In celebration of Thanksgiving 2018 readers are referred to the posts for 2016, “Thanksgiving, William Bradford, 1590-1657,” and 2017, “The First Thanksgiving, Edward Winslow, 1621.” Neither post has taken into account the CSPAN3 episode of History TV in which it is contended that the first English giving of thanks actually took place in Berkeley, Virginia in 1619. Berkeley is located about thirty miles up the James River from Jamestown. To view the episode online follow the link, “1619 Thanksgiving at Berkeley, Virginia.” The video is about twenty-six minutes long and is presented by the president of the Virginia Thanksgiving Festival, Graham Woodlief, a descendant of Captain John Woodlief who was the leader of the English expedition of thirty-five colonists that landed at the site of Berkeley. The case Mr. Woodlief makes is a good one, but the Virginia Thanksgiving Festival has an uphill battle given the long history of remembering Pilgrims, Squanto, funnel-like firearms, quaint black-and-white clothing, and shoes decorated with large buckles. Union President Abraham Lincoln established the remembrance when he issued the “Thanksgiving Proclamation” in 1863 in the midst of the Civil War and when the fighting ended the former Confederacy came to appreciate the day. As the years have passed giving thanks has evolved into a sleep-inducing feast of turkey, dressing, pumpkin pie, cranberry sauce, and other foods in abundance which are augmented with parousing parades and viewing athletic competitions. One aspect of Mr. Woodlief’s presentation is an emphasis on the Berkeley expedition having given thanks to God, which should not be forgotten as celebrants feast and approach the sin of gluttony (don’t hear much about that sin nowadays).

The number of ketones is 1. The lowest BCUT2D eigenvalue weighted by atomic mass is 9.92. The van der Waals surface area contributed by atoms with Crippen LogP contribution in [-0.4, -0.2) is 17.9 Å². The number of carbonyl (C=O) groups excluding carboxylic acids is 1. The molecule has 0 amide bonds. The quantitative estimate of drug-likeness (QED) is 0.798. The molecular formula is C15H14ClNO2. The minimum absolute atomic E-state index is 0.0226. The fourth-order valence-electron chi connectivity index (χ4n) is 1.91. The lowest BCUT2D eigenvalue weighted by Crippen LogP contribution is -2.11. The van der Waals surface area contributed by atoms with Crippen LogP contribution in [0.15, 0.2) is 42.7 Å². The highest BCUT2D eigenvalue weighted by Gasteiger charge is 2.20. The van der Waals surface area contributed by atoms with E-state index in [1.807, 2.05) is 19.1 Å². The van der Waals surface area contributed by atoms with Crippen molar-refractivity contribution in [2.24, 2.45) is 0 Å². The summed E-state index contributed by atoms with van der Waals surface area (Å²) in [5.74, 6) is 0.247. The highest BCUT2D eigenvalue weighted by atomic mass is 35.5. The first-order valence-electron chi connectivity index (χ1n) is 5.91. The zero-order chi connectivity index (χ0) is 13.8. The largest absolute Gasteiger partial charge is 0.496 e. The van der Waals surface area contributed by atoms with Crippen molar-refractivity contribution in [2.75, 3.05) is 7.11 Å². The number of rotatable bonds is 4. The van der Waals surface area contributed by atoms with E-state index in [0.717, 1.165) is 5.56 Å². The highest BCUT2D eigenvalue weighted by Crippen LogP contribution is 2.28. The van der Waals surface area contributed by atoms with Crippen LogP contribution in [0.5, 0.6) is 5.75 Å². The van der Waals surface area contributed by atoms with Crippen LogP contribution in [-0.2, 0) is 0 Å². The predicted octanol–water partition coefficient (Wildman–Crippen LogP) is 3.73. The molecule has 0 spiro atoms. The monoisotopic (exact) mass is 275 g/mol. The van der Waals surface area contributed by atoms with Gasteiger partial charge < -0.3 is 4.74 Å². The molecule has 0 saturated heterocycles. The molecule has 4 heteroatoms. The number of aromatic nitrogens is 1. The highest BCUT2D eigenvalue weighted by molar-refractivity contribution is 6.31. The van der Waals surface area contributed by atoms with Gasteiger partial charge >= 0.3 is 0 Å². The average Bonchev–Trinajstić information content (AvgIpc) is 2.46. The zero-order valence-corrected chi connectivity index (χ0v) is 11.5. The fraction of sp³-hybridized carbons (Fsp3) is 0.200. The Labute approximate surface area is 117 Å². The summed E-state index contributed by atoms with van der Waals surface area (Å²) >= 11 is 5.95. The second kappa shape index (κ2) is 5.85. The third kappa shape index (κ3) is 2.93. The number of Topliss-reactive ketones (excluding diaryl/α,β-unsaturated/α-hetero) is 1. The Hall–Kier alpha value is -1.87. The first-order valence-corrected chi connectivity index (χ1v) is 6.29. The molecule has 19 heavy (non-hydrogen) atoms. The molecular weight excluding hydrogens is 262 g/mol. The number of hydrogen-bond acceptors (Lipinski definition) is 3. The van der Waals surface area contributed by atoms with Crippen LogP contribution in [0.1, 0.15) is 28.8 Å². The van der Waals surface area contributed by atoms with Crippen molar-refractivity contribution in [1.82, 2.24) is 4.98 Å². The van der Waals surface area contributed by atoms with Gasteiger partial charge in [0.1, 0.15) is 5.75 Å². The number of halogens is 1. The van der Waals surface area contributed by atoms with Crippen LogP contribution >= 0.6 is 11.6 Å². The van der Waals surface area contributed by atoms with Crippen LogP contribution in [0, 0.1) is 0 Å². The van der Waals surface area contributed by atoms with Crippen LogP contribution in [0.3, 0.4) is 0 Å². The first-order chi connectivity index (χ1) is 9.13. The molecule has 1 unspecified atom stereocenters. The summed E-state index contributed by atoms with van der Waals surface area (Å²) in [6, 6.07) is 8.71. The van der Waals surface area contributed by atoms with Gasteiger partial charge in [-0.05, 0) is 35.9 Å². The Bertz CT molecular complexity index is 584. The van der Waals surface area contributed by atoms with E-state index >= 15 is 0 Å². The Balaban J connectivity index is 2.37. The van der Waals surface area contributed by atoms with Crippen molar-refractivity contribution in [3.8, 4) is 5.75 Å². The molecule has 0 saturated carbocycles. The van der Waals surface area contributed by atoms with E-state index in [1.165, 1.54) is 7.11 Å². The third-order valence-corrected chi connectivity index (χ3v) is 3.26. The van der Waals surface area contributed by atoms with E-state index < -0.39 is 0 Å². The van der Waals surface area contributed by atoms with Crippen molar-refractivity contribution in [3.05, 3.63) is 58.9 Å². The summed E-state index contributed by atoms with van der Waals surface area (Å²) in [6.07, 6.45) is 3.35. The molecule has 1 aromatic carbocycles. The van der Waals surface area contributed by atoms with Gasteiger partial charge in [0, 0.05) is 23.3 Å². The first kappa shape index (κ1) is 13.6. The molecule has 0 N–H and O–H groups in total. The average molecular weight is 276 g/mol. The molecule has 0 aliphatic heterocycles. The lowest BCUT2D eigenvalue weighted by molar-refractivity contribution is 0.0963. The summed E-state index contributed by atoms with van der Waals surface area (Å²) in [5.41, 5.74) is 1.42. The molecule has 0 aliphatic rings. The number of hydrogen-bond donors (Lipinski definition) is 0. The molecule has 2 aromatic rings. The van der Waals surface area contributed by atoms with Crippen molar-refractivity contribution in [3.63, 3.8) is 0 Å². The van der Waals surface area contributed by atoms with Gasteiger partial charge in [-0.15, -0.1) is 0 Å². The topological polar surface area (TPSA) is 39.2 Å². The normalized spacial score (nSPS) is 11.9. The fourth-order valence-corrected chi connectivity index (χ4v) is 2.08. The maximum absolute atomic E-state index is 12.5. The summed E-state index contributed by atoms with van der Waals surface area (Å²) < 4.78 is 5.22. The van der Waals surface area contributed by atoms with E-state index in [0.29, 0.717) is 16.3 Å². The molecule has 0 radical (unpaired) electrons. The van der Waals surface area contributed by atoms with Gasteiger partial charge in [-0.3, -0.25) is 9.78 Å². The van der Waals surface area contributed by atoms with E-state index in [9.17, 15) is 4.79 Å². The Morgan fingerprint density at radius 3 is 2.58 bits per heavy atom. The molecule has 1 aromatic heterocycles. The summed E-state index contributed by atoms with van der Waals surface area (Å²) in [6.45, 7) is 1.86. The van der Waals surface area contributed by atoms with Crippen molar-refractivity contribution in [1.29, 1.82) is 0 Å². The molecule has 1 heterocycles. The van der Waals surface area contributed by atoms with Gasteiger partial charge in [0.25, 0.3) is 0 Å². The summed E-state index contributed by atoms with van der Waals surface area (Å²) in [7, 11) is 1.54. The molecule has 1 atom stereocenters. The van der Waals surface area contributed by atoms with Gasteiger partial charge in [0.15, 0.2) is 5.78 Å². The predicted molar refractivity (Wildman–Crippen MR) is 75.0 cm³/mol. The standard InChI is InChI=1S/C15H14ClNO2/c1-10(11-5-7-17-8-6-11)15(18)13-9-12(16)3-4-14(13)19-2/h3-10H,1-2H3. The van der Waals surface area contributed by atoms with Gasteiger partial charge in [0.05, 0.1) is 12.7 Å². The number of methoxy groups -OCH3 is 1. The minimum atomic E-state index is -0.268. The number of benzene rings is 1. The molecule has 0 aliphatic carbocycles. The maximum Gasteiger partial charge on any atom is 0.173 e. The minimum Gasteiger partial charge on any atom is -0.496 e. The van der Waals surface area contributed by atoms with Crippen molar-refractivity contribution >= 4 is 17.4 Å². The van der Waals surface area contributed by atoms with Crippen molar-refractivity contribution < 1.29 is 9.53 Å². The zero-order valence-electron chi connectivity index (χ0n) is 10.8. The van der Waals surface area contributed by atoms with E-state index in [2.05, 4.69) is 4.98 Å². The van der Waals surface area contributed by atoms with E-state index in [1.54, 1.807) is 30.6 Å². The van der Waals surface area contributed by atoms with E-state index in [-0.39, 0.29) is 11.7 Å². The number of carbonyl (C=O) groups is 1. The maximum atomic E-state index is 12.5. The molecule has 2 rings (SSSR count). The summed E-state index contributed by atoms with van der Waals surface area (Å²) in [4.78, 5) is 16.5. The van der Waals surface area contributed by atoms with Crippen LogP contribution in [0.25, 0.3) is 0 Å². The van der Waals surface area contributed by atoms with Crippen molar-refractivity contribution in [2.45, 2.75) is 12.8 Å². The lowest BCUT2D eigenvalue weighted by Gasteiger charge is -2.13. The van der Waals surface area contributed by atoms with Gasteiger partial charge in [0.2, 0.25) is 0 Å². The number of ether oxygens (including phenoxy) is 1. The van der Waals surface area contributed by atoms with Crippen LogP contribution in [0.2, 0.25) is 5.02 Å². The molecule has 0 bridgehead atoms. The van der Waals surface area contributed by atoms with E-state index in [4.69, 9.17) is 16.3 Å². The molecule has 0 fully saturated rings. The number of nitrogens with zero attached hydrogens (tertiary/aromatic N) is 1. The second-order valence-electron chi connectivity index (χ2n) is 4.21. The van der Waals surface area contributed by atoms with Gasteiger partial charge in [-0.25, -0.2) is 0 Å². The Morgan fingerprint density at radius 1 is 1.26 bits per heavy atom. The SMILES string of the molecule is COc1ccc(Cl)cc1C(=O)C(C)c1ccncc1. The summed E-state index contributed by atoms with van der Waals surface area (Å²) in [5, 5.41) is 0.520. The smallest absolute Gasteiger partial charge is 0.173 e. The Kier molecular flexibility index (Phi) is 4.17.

Unfortunately, the author of Presbyterians of the Past has exhausted his research time allotment for this week preparing the recent post, “Thomas Creigh, 1808-1880,” so maybe for Thanksgiving 2019 more information can be provided concerning the Virginia-Massachusetts question.